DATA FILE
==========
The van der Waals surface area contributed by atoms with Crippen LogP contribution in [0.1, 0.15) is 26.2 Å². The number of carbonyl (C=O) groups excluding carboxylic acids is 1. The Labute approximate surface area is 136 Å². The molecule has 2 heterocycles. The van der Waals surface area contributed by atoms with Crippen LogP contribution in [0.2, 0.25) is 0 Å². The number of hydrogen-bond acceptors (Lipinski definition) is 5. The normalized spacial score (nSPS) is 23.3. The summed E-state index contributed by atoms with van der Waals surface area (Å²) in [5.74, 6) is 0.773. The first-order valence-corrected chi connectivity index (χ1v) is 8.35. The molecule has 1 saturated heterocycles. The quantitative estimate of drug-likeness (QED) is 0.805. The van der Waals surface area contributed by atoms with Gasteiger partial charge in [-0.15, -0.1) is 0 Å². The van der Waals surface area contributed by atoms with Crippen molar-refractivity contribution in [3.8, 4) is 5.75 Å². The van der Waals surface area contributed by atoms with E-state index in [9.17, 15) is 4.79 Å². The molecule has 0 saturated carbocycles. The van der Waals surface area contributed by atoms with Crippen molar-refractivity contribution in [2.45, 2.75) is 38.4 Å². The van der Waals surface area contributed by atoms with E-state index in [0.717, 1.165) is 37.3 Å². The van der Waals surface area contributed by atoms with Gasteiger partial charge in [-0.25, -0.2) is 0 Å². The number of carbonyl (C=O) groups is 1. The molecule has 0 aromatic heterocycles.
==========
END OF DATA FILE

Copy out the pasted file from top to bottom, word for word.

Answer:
The van der Waals surface area contributed by atoms with Crippen LogP contribution in [0.1, 0.15) is 26.2 Å². The number of carbonyl (C=O) groups excluding carboxylic acids is 1. The Labute approximate surface area is 136 Å². The molecule has 2 heterocycles. The van der Waals surface area contributed by atoms with Crippen LogP contribution in [0.2, 0.25) is 0 Å². The number of hydrogen-bond acceptors (Lipinski definition) is 5. The normalized spacial score (nSPS) is 23.3. The summed E-state index contributed by atoms with van der Waals surface area (Å²) in [5.74, 6) is 0.773. The first-order valence-corrected chi connectivity index (χ1v) is 8.35. The molecule has 1 saturated heterocycles. The quantitative estimate of drug-likeness (QED) is 0.805. The van der Waals surface area contributed by atoms with Gasteiger partial charge in [-0.15, -0.1) is 0 Å². The van der Waals surface area contributed by atoms with Crippen molar-refractivity contribution in [3.8, 4) is 5.75 Å². The van der Waals surface area contributed by atoms with E-state index in [9.17, 15) is 4.79 Å². The molecule has 0 saturated carbocycles. The van der Waals surface area contributed by atoms with Crippen molar-refractivity contribution in [2.45, 2.75) is 38.4 Å². The van der Waals surface area contributed by atoms with E-state index in [0.717, 1.165) is 37.3 Å². The van der Waals surface area contributed by atoms with Gasteiger partial charge in [-0.25, -0.2) is 0 Å². The number of carbonyl (C=O) groups is 1. The molecule has 0 aromatic heterocycles.